Proverbs 16:20 He that handleth a matter wisely shall find good: and whoso trusteth in the LORD, happy [is] he.

Psalm 34:18 The LORD [is] nigh unto them that are of a broken heart; and saveth such as be of a contrite spirit.

John 13:17 If ye know these things, happy are ye if ye do them.

2 Timothy 1:7 For God hath not given us the spirit of fear; but of power, and of love, and of a sound mind.

There are five physical senses: Sight, hearing, taste, touch, and smell. With each of these senses you can experience pleasure or discomfort. That is why the sense of direction and sense of balance are not listed among the five senses. This “expression project” is more about the emotional senses, rather than the physical senses. There are also other senses — but these ones are neither physical nor emotional, though they may be the source of some emotions:

  • Love — action based on a sense of desiring what is best for another person — a source of affection
  • Faith — decision based on a sense that the trustworthiness is reasonably credible — a source of confidence
  • Purpose — sense of calling — gift from your Creator — a source of enthusiasm
  • Peace — sense of assurance based on putting your faith into something trustworthy — a source of tranquility
  • Joy — sense of buoyancy — gift from your Saviour — a source of happiness
  • Hope — faith in the future — a source of optimism
  • Confusion — sense of bewilderment — can be a source of grief, anger, fear, or disgust — could also inspire one to find the answer

Degrees of emotion may have different names. We could say “very angry” or we could say “enraged” or “infuriated” instead.

Categories for the sources of emotions:

  • Proactive
  • Responsive
  • Reactive

Categories and subcategories for the types of emotions:


  • Happiness
  • Tranquillity
  • Confidence
  • Affection
  • Gratitude
  • Enthusiasm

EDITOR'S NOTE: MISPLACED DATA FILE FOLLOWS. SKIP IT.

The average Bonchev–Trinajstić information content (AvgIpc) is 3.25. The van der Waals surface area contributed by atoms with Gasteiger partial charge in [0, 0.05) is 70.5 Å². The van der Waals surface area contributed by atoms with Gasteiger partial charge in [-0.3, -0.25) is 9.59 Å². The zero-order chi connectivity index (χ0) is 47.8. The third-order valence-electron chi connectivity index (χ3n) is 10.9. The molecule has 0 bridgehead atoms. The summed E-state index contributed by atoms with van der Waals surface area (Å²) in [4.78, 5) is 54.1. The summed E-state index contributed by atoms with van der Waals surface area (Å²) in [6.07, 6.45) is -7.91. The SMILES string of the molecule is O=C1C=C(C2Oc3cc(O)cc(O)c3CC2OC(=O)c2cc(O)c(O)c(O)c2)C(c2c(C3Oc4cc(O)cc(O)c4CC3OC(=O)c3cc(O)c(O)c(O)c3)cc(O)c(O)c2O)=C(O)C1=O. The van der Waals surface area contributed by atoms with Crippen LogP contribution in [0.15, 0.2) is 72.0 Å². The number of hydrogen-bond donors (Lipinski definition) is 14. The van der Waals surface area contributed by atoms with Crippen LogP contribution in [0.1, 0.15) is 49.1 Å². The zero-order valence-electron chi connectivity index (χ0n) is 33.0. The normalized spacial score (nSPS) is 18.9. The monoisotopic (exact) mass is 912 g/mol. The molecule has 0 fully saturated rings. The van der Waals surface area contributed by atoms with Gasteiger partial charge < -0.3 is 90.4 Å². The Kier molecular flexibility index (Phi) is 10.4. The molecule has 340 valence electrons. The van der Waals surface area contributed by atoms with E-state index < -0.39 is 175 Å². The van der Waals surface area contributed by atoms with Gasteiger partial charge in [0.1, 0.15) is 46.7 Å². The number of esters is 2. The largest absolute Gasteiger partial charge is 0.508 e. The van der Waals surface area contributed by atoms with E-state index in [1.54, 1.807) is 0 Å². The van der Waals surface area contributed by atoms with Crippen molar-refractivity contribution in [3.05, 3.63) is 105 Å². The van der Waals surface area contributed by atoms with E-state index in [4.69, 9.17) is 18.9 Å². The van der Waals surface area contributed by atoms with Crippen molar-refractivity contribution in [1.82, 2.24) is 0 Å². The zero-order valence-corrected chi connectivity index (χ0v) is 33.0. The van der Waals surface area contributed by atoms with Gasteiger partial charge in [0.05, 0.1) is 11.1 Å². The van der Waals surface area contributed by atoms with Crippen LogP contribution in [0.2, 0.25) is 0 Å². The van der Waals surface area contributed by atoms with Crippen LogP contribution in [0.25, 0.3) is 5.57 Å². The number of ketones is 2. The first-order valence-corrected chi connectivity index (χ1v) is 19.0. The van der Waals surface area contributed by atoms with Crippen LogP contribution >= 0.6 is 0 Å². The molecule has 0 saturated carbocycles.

• Dignity
  • Amusement
  • Encouragement
  • Inspiration
  • Respect
  • Compassion


  • Grief
  • Disgust
  • Anger
  • Fear


  • Intensity: Extreme – Slight
  • Energy: Excitement – Calmness – Draining
  • Desire: Good – Preference – Evil
  • Attention: Awe – Oblivious – Scorn
  • Care: Enthusiasm – Apathy – Antagonism
  • Interest: Multiply attention times care


This diagram is intended to represent the proximity, not the size, of the four components of emotional intelligence (savvy), a.k.a., people smarts. Self awareness supports all of the abilities, but what we really want, ultimately, is healthy relationships. If you have a database of customers and business partners, then you could call this “relationship management” instead of “healthy relationships,” but that might be too cold for your liking.

Foundation of character virtues:

  • Humility — the chief of character virtues
  • Courage — valour — “Courage is not simply one of the virtues, but the form of every virtue at the testing point.” — C. S. Lewis

Columns of character virtues which vertically support the foundation of humility and courage, and reach down to the bedrock:

  • Generosity — selfless — charitable — helpful
  • Forgiveness — grace — mercy
  • Compassion — grace — mercy
  • Gratitude
  • Kindness — politeness — friendliness
  • Integrity — ethics — honesty
  • Authenticity
  • Diligence — grit — conscientious — resolve — perseverance — tenacity — discipline
  • Justice
  • Honour — reverence
  • Prudence: good judgement based on wisdom (wholesome knowledge)
  • Love: verb; action based on desiring what is best for another person
  • Frugality — economy — stewardship
  • Dignity — respectability — cleanliness
  • Temperance — patience — sobriety — moderation
  • Fidelity — devotion — dependability — trustworthy — loyal
  • Joy — spirit — enthusiasm — humour — wit — happiness
  • Initiative — ambition — hunger — industriousness — resourcefulness — adaptability — creativity
  • Responsibility — earnest — gravity — loyalty — reliability
  • Faith — belief — trust — hope — peace — optimism

Bedrock of principles — truth — universal laws